It was powerful. A video montage of past presidents — all men, all black and white images, followed by a glass-shattering sound effect and animation to reveal the first woman who’s been a nominee of either party for president. In her own words, she put “the biggest crack in that glass ceiling yet.”

But in the end, voters rejected the “her turn” sales pitch for the highest office in the land. Hillary Clinton lacked a clear vision, so Americans (including many women — 41% of the female vote and 52% of the white female vote) instead pulled the lever for Donald Trump.

We learned a lot from 2016, but one lesson Democratic candidates would be wise to heed is that women don’t automatically vote for women. Recent polling shows that even with numerous women running in the 2019 Democratic primary, two men lead the pack: Joe Biden with 38%, followed by Bernie Sanders with 19%.

Instead, Democrats should consider women voters a diverse group of people (married versus single, stay-at-home mom versus entrepreneur, young versus old, etc.), and each woman, like each man, doesn’t just vote against platforms or people; she votes for platforms and people.

Yet, many Democrats running for the 2020 nomination think the way to reach women is to characterize them as victims. Sen. Kirsten Gillibrand, D-N.Y., is a case in point.

On June 2, during her Fox News town hall, Chris Wallace asked about a tweet she posted in 2018 claiming “Our future is … female” and that when it comes to gender equality, “we’re just getting started.” Wallace followed up by asking, “What about men?” She said, “They’re already there; do you not know?”

Our country’s history is flawed, including in the area of women’s rights. Many have fought so that I can be an entrepreneur. Tuesday, June 4, marked the 100th anniversary of Congress passing the 19th Amendment, which, when ratified, ensured nationwide women’s suffrage. To see how far we’ve come in only a century is astounding.

But many women don’t believe their empowerment should come at the expense of men. They don’t think the future is only female.

The #MeToo movement and the controversy over Judge Brett Kavanaugh prove this point. What began as a movement to rightly expose men who harass or abuse women turned into a movement to always believe women, regardless of evidence or corroboration. Many women, including myself, think that both women and men should be heard. As Axios reported, “Some believe the judge has been treated unfairly, and worry about what the new #MeToo climate means for their husbands and sons.”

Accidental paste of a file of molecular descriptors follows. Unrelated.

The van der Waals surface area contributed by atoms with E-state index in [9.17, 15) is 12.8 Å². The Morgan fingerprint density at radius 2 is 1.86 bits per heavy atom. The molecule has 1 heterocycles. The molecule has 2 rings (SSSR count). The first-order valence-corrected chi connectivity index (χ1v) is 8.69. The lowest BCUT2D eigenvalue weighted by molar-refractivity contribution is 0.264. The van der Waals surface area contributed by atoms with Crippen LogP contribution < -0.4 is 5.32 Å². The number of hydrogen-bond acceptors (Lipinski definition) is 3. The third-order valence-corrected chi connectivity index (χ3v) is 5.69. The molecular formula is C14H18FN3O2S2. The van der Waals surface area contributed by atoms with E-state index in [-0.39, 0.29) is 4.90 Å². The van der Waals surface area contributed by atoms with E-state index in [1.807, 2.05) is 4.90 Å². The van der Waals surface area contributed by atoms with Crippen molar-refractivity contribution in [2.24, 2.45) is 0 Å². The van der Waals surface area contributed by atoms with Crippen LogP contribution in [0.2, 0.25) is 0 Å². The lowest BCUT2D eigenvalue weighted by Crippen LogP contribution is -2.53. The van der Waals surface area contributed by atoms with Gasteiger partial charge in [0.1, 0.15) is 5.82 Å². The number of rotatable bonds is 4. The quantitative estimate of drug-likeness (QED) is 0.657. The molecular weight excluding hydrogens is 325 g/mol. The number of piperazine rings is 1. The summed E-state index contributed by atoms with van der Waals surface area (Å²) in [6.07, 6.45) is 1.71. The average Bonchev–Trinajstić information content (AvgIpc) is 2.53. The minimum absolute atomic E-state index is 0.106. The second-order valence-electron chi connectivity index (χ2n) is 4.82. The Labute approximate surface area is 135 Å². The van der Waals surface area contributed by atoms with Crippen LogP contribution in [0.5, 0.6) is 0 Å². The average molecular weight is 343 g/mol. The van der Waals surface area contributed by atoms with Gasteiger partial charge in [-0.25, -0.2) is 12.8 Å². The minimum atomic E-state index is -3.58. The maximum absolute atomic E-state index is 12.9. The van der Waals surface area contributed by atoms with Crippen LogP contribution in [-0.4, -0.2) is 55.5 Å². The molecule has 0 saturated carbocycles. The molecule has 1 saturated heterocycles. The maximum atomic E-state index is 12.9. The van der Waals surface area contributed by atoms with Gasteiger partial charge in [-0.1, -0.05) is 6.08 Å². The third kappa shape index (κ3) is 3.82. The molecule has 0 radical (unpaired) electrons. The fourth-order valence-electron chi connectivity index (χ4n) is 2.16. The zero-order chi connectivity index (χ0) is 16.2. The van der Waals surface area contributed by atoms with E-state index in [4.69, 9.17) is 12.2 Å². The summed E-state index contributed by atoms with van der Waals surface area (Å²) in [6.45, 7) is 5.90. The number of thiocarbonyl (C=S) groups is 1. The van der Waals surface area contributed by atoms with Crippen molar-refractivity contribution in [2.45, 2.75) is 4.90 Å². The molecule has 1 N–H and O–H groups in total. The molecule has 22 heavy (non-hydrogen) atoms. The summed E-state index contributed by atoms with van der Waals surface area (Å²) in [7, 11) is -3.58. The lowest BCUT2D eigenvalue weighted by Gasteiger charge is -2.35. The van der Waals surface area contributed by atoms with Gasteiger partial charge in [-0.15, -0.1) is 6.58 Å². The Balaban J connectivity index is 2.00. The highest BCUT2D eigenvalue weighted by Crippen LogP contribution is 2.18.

Democrats would be wise not to gloss over the intricacies of these claims. Women don’t vote on issues that are seemingly “women’s issues.” The reason? They have men they love in their lives, and they understand men and women’s interests are not opposed, but tied together.

So, what about the single woman, which is a growing demographic in this country? Besides the fact that many single women have grandfathers, dads, and brothers they deeply love, the old adage still applies: “It’s the economy, stupid.” Women are outpacing men in higher education and moving up the career ladder faster than ever before. Female unemployment is at an all-time low (under 4%), single women are buying homes at twice the rate of single men, and 40% of new businesses are started by women. Women are a large part of America’s thriving economy.

Yet even these statistics haven’t convinced Democrats to stop yelling at women about the economic deck being stacked against them. For example, Sen. Kamala Harris, D-Calif., has developed a plan claiming to right the perceived wrongs in pay, or what is commonly known as the gender wage gap. Her plan would force companies to report salaries and face fines if they do not meet the set wage standards. Not only will this deter companies from hiring women in efforts to avoid penalties (therefore, harming women), it also isn’t true that women make 80 cents for every dollar that men do. Data show that the wage gap is negligible when job-related factors are considered. Women often choose career paths that don’t pay as much and often work fewer hours because they want a healthy work/family balance.

Democrats are staring down a hard road as we continue to see record economic growth heading into 2020. No doubt President Trump will tout the strength of the economy, and much of America will have to agree with him since they feel it in their pocketbooks. Democrats need to talk about the issues that affect women every day like business taxes, interest rates on home loans, and healthcare costs.

Don’t get me wrong: It is true that women struggle with the president’s rhetoric more than men. As Sen. Lindsey Graham, R-S.C., noted in reference to the suburban-women vote following the midterm elections, “style does matter, and sometimes it can drown out substance.” It is true that we still see injustices and care about women’s rights.

But if the Democratic nominee focuses solely on victimhood, non-economic issues like abortion, and President Trump’s rhetoric, their platform is likely to fall flat with many women.

The Democratic nominee needs a vision: He or she needs to talk about what they are for instead of what they’re against. No matter how many times women are told they are victims, the reality is women are kicking butt and taking names. For many of us, we know the glass ceiling is already broken. Now we just want government to get out of the way and let us do our thing.